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(Please click maps to make larger)

The above map shows the number of Detroit residents who received a high school diploma, or the equivalent, according to the American Community Survey 2007-2011 5-year estimate. The lowest levels of those who only earned a diploma are in the city’s inner core. Some of these locations in the lightest shade of purple are primarily industrial centers or commercial properties. There were nine Census tracts, shown in the darkest shade of purple, where at least 500 residents had a minimum of a high school diploma.

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College graduates in Detroit are concentrated in three areas. These include, first, the far east side, areas adjacent to the Pointes.  Second there is a corridor along the Jefferson Boulevard into downtown and then up through Midtown. Third, a large area of the Northwest has a high number of college graduates.

To see our previous post educational attainment click here.

Great Lakes cargo loads inching up after 2009 drop

June 10, 2013

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The map above is provided to give readers a perspective on the hydraulic system that makes up the Great Lakes, which are a focus of this post. The information provided in the above map by Indiana University is the historical long-term averages and record highs and lows for the each of the hydraulic systems in the Great Lakes basin. Lake Michigan and Lake Huron are grouped as one throughout this post as they are hydraulically the same body of water. Also, it must be kept in mind that Lake Superior is the largest and deepest of the lakes followed by Lake Michigan/Huron, Lake St. Clair, Lake Erie, and then Lake Ontario.

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Information provided by the Canadian Coast Guard shows that the number of cargo trips made on the Detroit River and Lake St. Clair has decreased since 2006 (the Canadian Coast Guard could only provide information from 2005 to 2012). After a significant drop in 2009, the number of cargo vessel transits increased in 2010 and 2011;there was a slight decrease in 2012. While there is evidence the number of vessel trips being made has experienced an overall decrease since 2005, the Canadian Coast Guard does not track the weight of cargo on the vessels, said Canadian Coast Guard Regional Program Specialist John North.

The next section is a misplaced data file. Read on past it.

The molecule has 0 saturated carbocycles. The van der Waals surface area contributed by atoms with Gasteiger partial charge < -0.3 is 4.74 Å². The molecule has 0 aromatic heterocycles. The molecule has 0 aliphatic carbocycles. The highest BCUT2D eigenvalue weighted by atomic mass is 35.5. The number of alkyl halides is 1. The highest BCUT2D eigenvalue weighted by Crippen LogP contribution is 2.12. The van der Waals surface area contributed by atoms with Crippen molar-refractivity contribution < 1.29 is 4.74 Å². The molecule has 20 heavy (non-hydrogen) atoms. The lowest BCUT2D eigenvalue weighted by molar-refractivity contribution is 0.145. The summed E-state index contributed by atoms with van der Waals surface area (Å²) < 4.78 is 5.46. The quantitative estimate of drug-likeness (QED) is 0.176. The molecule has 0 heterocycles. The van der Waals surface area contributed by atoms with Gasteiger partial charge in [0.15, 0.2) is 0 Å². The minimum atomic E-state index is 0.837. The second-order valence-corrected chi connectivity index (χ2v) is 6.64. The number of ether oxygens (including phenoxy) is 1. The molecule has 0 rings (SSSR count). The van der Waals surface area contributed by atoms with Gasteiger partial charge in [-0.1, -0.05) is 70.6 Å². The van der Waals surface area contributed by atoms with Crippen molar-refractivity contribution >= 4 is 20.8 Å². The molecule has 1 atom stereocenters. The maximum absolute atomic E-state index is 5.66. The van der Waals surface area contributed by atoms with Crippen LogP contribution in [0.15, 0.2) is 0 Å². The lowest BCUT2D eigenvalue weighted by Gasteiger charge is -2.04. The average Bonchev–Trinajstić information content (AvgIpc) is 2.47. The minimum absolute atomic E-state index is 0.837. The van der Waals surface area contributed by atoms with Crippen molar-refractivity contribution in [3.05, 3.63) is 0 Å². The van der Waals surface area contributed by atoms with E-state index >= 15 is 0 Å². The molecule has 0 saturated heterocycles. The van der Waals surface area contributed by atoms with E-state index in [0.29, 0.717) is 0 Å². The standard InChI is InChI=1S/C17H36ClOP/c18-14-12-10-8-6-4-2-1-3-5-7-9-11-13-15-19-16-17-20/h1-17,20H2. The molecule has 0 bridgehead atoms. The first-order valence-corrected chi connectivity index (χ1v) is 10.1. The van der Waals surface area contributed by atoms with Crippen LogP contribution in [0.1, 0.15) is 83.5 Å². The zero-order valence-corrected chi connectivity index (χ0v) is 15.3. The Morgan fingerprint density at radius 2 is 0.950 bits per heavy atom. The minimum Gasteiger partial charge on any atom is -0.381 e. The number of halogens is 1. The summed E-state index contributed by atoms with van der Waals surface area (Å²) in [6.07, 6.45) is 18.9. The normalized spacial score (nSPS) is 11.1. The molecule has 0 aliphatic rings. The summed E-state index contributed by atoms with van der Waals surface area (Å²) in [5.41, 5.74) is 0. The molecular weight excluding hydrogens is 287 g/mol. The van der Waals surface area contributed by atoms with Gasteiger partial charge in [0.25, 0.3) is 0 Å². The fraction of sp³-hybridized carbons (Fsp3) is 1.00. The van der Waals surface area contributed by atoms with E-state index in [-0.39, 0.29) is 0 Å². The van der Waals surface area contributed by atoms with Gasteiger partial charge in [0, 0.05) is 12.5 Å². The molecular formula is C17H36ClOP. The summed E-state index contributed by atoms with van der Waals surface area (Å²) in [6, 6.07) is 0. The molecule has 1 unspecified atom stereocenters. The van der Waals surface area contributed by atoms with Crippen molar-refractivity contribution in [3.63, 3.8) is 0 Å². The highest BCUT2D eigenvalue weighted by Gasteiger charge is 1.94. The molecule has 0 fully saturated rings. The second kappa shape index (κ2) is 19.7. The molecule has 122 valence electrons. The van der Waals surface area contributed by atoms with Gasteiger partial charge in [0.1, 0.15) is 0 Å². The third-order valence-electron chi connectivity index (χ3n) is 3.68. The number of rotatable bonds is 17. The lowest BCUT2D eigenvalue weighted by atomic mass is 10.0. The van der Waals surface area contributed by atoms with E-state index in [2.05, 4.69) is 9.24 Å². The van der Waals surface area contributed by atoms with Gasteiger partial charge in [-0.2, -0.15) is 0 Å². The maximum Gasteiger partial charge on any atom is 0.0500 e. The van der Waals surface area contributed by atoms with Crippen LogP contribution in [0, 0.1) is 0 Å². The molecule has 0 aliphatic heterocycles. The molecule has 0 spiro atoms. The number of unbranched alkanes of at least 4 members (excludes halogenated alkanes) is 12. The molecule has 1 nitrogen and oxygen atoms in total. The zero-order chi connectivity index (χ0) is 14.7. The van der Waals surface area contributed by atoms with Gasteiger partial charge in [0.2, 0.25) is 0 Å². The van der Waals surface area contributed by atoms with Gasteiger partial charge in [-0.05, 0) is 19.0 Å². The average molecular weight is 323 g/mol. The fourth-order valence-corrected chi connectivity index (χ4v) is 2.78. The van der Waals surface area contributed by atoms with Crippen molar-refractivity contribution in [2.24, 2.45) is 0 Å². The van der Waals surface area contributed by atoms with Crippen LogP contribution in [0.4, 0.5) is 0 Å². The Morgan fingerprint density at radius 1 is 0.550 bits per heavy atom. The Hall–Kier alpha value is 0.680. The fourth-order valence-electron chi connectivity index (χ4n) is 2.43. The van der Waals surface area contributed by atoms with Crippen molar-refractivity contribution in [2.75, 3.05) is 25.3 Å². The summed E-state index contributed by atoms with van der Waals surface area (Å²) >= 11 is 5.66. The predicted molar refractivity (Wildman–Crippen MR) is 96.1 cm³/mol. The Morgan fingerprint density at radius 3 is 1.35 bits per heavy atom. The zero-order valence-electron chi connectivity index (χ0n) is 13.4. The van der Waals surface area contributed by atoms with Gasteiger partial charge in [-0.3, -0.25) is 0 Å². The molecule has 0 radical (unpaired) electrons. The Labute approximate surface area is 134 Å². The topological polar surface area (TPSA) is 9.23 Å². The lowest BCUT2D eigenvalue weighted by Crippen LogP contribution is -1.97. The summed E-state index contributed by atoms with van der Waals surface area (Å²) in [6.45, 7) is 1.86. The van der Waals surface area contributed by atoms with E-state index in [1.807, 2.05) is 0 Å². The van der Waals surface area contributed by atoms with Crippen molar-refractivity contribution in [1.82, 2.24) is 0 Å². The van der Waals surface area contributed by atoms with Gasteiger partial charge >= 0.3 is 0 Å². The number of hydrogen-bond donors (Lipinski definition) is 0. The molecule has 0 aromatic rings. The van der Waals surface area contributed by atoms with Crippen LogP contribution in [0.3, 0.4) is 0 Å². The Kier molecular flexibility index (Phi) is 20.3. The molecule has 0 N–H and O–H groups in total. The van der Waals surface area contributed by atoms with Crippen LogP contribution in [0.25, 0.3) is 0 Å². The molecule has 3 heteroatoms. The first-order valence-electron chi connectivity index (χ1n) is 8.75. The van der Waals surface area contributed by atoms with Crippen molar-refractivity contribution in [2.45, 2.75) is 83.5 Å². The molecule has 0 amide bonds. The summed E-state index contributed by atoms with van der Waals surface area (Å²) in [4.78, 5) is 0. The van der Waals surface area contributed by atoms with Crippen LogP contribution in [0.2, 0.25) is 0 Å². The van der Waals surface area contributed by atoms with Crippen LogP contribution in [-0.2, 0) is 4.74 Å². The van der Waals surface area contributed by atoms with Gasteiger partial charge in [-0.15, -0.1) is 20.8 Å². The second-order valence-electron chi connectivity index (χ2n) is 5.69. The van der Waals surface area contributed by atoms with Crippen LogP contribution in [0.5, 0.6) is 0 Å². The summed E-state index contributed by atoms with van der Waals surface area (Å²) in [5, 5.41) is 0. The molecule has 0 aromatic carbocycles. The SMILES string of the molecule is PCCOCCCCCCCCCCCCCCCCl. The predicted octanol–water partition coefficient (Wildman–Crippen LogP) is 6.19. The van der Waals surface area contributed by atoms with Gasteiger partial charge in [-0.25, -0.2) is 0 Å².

There were 8,420 trips made in 2005 compared to 6,350 made in 2012. The numbers for each year do not include trips made by passenger vessel ferries, Coast Guard vessels, Navy vessels, vessels used for dredging and tug boats.

While lower water levels do cause cargo ships to have to carry lighter loads, Glen Nekvasil, vice president of the Lake Carriers’ Association, a trade association based out of Rocky River, Ohio, said the decrease is likely associated to the economy. He said the number of cargo trips wouldn’t increase if vessels had to carry lighter loads because vessels can only make a certain number of trips a year because of weather and speed. Cargo ships typically haul materials from March to December and already operate at their top speed, he said.

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The St. Lawrence Seaway is made up of locks, canals and channels that allow vessels to travel from the Atlantic Ocean to the Great Lakes, and vice versa. These vessels can travel as far inland as the western end of Lake Superior.

The above chart shows the total number of vessel transits, both those coming into the Great Lakes or exiting them, on the St. Lawrence Seaway System between 1993 and 2012. In 2009, there was a drop in the total number of transits made; that number was recorded at 3,631. By 2012, though, that number increased to 4,083 vessel transits. The vessels included in data from the St. Lawrence Seaway include cargo vessels, government based vessels carrying cargo and tug boats.

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In 2009, the tonnage of limestone carried throughout the Great Lakes reached a low of 23,504,132; this declining trend began in 2007. There was an increase in the amount of limestone carried between 2009 and 2011, followed by a slight decrease between 2011 and 2012. In 2012, 27,147,231 tons of limestone were transported on the Great Lakes.

According to Nekvasil, limestone is the most common type of cargo carried on vessels in the Great Lakes. It is quarried in Michigan, Ontario and Ohio and transported throughout the Great Lakes and the St. Lawrence Seaway.